Saturday, December 8, 2012

Dye workshop in Chinchero with Braulia



Photo by Emerita
 Braulia, at the beginning of the day. My heart is beating fast from excitement and thankfulness that this experience is really part of my life and ... of course because we are up around ... well, I think close to 4000 meters altitude (3760m in fact) and I am only used to ..... close to 3000 meters. But we are outside, and the sun is shining, a hen is clucking around in the yard and there is firewood by the woodstove - the pots on the wall are ready to be taken down and filled with water,  dyematter and skeins of white wool ready to soak up the rainbow of my desires.
Photo by Emerita







 This is not yet my yarn, these are the examples of colourful joy which Braulia presented me with so I could make a decision as to what I fancied getting into.  And did I ever fancy - all of it! It was hard to choose - the Indigo skein was a 'for viewing only' skein, due to the long process of indigo dyeing that was not available to me but......  other dyes were -




Photo by Emerita



 Cochineal was one of those dyes - and I got to grind them by hand, sitting on my knees - when Braulia showed me how to do it, she used swift little low energy movements, I would say that I sort of had a full body experience, not being used to be on my knees, or bending over the grinding stone or holding a big round beautiful rock in my hand to crush the little creatures - it was all very zen - I had to make it zen, breathe in and out, be there, right that minute, not somewhere else - and all of me enjoyed every moment of being right there.



Photo by Emerita



The pots were stirred. In this case it is a large aluminum pot which was designated for the cochineal - the other pots were all clay pots, nice and black on the bottom from all the use they had had. Always over an open fire, always outside. Braulia had run down to get firewood shortly after we arrived. She was only gone for a few minutes and returned with her lliclla (carrying cloth) full of eucalyptus firewood. Eucalyptus is not indigenous to Peru, but it grows readily and has been planted to hold on to mountainsides and prevent erosion - and thus, this is what is used in the dye and cook stoves.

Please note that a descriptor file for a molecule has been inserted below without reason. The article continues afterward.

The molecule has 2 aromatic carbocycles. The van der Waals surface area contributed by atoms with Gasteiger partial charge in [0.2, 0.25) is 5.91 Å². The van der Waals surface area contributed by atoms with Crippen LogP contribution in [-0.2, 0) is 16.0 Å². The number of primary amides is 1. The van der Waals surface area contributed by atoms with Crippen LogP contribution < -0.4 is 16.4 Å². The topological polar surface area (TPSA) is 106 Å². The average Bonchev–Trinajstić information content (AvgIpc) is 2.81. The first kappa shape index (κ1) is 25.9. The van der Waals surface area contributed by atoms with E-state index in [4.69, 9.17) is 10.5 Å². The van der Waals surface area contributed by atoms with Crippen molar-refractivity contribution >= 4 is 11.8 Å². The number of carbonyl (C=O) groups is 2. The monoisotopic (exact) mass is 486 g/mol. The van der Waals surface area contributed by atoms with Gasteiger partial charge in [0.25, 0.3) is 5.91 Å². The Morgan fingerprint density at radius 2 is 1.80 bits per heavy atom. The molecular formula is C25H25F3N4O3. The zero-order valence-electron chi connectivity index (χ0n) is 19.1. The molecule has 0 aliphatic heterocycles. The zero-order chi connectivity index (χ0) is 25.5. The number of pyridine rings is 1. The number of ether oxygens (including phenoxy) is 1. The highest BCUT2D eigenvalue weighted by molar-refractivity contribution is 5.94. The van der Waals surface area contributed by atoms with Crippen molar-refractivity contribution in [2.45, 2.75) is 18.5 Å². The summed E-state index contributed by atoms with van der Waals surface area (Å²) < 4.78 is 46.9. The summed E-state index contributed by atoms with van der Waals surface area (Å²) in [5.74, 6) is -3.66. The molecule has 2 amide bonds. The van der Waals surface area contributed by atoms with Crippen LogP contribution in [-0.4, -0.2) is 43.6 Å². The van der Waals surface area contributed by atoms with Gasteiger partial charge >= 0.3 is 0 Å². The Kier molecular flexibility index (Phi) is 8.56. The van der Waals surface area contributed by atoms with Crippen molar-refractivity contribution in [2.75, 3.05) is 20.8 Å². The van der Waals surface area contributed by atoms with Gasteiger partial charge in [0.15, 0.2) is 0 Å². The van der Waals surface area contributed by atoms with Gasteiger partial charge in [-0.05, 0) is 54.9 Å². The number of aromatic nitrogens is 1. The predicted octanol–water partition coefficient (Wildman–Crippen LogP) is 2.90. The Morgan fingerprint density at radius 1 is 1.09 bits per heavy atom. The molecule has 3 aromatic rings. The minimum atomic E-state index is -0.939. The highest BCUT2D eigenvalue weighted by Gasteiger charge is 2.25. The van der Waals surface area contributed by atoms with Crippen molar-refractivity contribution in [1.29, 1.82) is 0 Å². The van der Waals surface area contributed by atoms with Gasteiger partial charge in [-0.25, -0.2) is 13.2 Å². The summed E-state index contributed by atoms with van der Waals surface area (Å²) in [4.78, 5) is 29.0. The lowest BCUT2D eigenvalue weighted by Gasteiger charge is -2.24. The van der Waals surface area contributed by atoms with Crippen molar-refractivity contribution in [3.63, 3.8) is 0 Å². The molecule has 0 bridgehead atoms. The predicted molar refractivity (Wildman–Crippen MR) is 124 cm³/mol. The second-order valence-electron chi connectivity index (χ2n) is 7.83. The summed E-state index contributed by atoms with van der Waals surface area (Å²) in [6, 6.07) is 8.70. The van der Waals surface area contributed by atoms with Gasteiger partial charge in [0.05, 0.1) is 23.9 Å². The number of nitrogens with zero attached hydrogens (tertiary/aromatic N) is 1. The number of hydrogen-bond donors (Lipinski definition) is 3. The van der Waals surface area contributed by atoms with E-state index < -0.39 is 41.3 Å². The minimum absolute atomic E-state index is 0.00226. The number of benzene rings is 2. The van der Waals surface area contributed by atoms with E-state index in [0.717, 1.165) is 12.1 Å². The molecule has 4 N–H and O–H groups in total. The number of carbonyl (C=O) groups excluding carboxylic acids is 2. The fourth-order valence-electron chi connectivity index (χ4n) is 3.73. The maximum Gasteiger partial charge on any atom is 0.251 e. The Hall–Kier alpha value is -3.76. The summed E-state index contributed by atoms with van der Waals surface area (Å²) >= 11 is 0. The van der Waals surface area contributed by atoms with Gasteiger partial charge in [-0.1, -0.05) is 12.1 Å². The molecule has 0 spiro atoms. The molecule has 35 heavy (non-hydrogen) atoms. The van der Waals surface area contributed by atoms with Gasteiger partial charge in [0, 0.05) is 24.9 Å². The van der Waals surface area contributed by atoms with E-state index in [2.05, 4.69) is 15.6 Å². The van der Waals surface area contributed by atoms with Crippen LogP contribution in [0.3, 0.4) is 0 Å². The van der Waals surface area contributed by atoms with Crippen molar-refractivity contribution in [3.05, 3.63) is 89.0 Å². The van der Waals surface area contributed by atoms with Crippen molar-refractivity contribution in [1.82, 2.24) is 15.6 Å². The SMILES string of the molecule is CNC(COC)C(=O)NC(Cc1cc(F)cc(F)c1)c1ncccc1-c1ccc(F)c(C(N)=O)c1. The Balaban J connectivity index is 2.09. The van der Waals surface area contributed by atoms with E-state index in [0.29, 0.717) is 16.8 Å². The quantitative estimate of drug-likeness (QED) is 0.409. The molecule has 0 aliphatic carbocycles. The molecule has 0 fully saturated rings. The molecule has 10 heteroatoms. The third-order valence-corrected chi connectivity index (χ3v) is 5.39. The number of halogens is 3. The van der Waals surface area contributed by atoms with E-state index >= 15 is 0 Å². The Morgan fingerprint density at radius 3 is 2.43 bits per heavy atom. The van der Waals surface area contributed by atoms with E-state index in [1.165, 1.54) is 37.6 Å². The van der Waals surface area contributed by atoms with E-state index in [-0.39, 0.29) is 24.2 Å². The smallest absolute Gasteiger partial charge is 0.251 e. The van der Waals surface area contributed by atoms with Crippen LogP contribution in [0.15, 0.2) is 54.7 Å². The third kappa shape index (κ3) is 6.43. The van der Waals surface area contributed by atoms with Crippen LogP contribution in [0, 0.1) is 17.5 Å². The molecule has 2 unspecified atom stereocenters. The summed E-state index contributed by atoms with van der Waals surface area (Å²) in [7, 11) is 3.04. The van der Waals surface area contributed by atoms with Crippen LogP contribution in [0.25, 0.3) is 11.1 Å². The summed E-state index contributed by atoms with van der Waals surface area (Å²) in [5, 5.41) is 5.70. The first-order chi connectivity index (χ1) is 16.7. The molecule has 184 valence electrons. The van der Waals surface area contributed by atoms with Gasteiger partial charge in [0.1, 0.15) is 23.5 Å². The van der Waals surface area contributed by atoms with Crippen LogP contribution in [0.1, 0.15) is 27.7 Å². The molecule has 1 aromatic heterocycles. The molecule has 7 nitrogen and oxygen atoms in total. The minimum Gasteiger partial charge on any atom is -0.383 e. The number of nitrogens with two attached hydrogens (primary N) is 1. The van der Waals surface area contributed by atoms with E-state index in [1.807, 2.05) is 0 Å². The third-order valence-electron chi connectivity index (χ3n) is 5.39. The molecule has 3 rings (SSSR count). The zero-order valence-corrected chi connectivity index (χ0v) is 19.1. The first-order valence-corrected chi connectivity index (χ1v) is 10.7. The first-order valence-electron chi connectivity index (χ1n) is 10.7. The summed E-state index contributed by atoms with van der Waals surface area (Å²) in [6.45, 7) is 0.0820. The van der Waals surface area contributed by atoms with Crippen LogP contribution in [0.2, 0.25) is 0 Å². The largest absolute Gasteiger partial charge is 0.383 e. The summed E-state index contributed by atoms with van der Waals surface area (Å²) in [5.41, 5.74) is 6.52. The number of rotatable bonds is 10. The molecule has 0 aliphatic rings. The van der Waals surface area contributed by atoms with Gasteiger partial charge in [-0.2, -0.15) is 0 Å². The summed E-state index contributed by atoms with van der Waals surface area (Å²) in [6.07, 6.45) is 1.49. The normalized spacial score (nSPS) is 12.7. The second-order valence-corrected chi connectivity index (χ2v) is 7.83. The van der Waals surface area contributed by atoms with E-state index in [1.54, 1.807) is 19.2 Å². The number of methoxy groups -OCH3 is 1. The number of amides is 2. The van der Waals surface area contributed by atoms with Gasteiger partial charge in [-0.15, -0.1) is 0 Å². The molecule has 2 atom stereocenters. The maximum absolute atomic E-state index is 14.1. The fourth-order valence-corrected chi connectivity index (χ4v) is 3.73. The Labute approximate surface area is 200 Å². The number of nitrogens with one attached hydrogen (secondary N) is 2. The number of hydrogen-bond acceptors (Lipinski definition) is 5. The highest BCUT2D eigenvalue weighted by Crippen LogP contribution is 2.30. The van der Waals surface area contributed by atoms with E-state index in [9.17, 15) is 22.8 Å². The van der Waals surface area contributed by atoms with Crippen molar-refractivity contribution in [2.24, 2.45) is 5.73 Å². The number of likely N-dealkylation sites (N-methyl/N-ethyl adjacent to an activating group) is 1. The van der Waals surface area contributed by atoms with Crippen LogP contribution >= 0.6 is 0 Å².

Photo by Emerita


This is .... a dried flower producing a beautiful yellow.  I have to look up the name - am not sure where I wrote it down -
for the green we used chilca - an indigenous bush/tree - with sticky leaves and a green green yellowy colour - boiled with the wool and .... this is bad - I forget if there was a mordant to start with, perhaps alum - but i know that at the end we added sulphur - and that turned the yarn a dark pungent green.
Photo by Emerita






Thinking back I am trying to remember .... what did we use for mordant and for a second or two I felt like shaking myself a bit for not taking better notes. However, then.... forgiveness came flying towards me instead for .... rather than taking notes I stayed true to what I wrote just a few lines up - I was there, I enjoyed the moment, I listened to Emerita (a most excellent adventurer and treasure finder from Apulaya, the centre which I was so fortunate to be going 'to school' at) and to Braulia. They spoke Spanish, shared information, stories etc  .... my Spanish was not and still isn't great, but... the sound of their voices was delightful and my eyes were full of wool, dye and colour, so what more could I ask.


Towards the end of the day there were many more skeins hanging in the sun and the wind. Those two yellows, two reddish ones, the one purple and the green one are all mine, mine, mine! and I brought them back with me on the bus from Chinchero to Calca. I have started to back strap weave a broader belt with some of this yarn - after I added extra twist into it, the layers upon layers of prep and knowledge needed and used in this whole process is ..... lovely, challenging and delightful.
drying wool in front of an earth pigment painting by Emerita





Originally it was 'only' a three hour morning workshop that had been set up for me with Braulia, in the afternoon I was 'scheduled' for a walk along the Inca Trail in Chinchero ..... however, there is always room for change in this life and ... thank goodness for that. I did not walk the trail in the afternoon .... we hung out here and only made it back to Calca around 7 in the evening. What a day I had had!
Emerita from Apulaya took all the photos in this post - I am thankful that she allowed me to delve into this joyful event without having to pull the camera out every other moment. It was a day of fully being.... 



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